Klay Thompson is warming up. He is showing signs he is almost back to being the influencer the Warriors need.
He’s not there yet. Trouble is, the Rangers can’t wait for him anymore.
The Warriors’ defeat to Heat in Miami on Tuesday was the perfect round-up of the two Klay Thompsons now fighting for supremacy.
We saw a struggling, out of sync Thompson – Washed Klay – in Miami.
This player is one step slow in defense. He failed to finish two against one. Made two critical 3-point kicks during the crisis.
It’s a Thompson we’ve seen all too often since the start of the season – a Thompson who looks like he hasn’t been in a fight all summer because, well, he wasn’t. Thompson, who missed two and a half seasons with catastrophic lower body injuries.
But while this Thompson was in Miami on Tuesday, we saw more of the other Thompson against the Heat as well.
We’ve seen a few episodes of The Old Klay.
That Thompson is as much a two-way influencer as he is in the league. He is a dead eye shooter and a blockade defender whose game is flashless at all. That Thompson is one of the greatest players in NBA history, and while it’s not that obvious, as the season progresses, the Warriors are creeping into the games more and more.
The Warriors’ goal this season is to repeat themselves as champions. This means playing until mid-June. This is so far, guys.
But Thompson’s understandable advances leave no doubt that he will be a consistent, influential player until the playoffs, if not until the calendar jumps to 2023.
The problem is that the Warriors could use this player right now, in the first week of November.
3-5 in a season there is no reason for Warriors to panic. It’s just too early, and the Rangers haven’t done anything really disqualifying yet.
But Thompson’s struggles during the first few weeks of the season showed just how difficult it is to implement the Warriors’ two-timeline philosophy – especially for a team that has serious expectations on its shoulders.
Warriors want to believe that growth and victory can occur simultaneously. They claim last season’s championship proved it could.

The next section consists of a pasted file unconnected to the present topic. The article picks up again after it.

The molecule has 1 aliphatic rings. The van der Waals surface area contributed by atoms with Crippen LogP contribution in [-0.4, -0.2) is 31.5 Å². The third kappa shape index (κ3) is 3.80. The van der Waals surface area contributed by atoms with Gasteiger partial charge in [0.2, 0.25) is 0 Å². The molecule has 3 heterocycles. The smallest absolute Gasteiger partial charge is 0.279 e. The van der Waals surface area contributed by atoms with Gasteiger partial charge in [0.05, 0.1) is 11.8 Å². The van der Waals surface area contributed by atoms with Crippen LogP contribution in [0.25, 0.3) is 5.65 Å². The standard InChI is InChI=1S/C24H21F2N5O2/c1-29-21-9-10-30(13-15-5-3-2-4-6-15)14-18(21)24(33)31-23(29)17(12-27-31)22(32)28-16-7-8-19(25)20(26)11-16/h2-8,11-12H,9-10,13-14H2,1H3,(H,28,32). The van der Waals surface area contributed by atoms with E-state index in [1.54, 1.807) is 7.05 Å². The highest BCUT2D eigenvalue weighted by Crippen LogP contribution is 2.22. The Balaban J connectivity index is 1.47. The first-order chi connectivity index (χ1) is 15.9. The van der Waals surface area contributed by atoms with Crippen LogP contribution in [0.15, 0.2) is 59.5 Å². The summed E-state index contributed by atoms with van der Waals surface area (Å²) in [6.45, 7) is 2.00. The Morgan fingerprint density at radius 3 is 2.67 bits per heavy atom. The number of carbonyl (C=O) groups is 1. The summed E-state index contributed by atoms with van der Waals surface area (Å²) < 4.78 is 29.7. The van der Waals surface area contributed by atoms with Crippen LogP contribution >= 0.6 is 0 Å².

The two timelines are about winning now and winning. It’s an all-or-nothing assumption.
And now the Warriors are not winning.
Please note that only one player under the age of 22 participated in the NBA Dubs Finals rotation last season: Jordan Poole. And after an average of 30 minutes per game in the previous regular season, Poole’s off-season play was poor in the playoffs. He had great games and games in which he was on the bench.
All of this was forgotten as the Warriors won the title and Poole received a (well deserved) 9-digit contract extension.
Last season, just over 15 percent of all minutes went to Poole and young colleagues Moses Moody and Jonathan Kuming. The last two saw a good chunk of garbage time and did not play significant minutes in the NBA Finals.
This season, with Poole successfully completing the young ranks, the Warriors are still giving about 15 percent of their total minutes to Moody, Kuminga and James Wiseman.
Warriors’ development push only works when established players create the space for that growth. Dubs need some time to garbage for kids.
Because as long as Thompson stays in acceleration mode, the Warriors will play with tight margins.
They’ve been on the wrong side of the margins lately, losing games with accumulated mishaps throughout the competition, like on Tuesday in Miami.